In the good old days of the 1960s -– when everyone was gainfully employed –- military equipment designers implemented amplifiers from discrete transistors, resistors, and capacitors from the approved list, rather than simply plugging in an op amp, as we would probably do today.
While prototyping a circuit for a Navy flight-line ECM tester, I encountered an unusual problem. An amplifier circuit that was too simple to fail was not working correctly. My prototyping technician reported that the stage couldn’t support the signal levels and was clipping badly.
I left my cube, sat in front of his bench, and checked the scope. Sure enough, the output was clipping. Yet there didn’t seem to be any obvious errors in the layout or connections. Nevertheless, the biasing of the transistor was way off. We prototyped using 1/4w 5 percent military RC05 resistors that were clearly marked. I checked the DC decoupling capacitor values and leakage, and there was nothing amiss. I pulled the transistor from the board, and it tested fine.
Then I measured the voltage at the base-bias divider network. It was very low, despite the divider consisting of 330k and 33k to give roughly 9 percent of the supply rail. Finally, I unsoldered the two resistors and measured them. The 33k was actually 330 ohms! Clearly, the 33k resistor had been mismarked orange-orange-orange by the manufacturer and shipped as 33k. In reality, it was 330 ohms. The third most significant orange band should have been brown.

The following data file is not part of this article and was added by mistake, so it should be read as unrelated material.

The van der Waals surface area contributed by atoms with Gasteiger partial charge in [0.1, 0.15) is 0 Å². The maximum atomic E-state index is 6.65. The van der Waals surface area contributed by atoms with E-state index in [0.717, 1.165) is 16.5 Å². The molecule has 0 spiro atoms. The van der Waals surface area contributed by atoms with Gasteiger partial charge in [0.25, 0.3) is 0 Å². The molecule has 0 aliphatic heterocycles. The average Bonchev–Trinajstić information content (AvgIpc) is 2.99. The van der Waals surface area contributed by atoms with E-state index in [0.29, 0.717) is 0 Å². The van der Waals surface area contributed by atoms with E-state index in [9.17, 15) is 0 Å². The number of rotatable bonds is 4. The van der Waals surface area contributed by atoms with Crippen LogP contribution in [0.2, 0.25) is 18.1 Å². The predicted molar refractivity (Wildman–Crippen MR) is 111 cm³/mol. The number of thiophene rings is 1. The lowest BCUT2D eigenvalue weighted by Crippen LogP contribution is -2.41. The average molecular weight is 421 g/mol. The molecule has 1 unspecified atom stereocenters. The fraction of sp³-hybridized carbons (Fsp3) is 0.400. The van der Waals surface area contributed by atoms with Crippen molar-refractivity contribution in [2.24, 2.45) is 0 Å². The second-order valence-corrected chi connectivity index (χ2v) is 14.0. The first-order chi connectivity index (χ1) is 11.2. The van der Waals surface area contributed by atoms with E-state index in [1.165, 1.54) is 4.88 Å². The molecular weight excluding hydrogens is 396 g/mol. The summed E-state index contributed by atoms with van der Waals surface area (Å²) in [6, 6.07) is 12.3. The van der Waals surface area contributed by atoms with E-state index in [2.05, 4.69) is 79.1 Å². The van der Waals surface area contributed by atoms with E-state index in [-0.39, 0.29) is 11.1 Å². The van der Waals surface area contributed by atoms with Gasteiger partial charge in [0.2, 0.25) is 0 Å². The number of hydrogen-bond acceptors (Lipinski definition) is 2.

So much for the minutia of the lesson learned many years ago. Yet it’s relevant today. When prototyping and when troubleshooting, we must never assume the components are the correct value, whether they be chip resistors, capacitors, or larger leaded components. Prototyping and test personnel should be instructed to measure each component before installing, as annoying and time-consuming as that may be. Each part should be verified to make sure it is correct per the parts list and schematic.
Then when problems arise, you will be certain that it is not a design issue, but rather a fabrication issue. It should be noted that wrong-value components apply equally to modern designs using op amps and chip components. Assume nothing is my mantra in troubleshooting, and it should be yours.
This entry was submitted by Michael Neidich and edited by Rob Spiegel.
Michael Neidich is a circuit and system designer in disciplines ranging from DC to Lightwaves, from discrete Germanium to GaAs, from ICs to VLSI, and from consumer to military equipment. He has worked at semiconductor firms such as Anadigics, Analog Devices and Zoran Corp., General Microwave Corp., and Sharp Electronics Corp.
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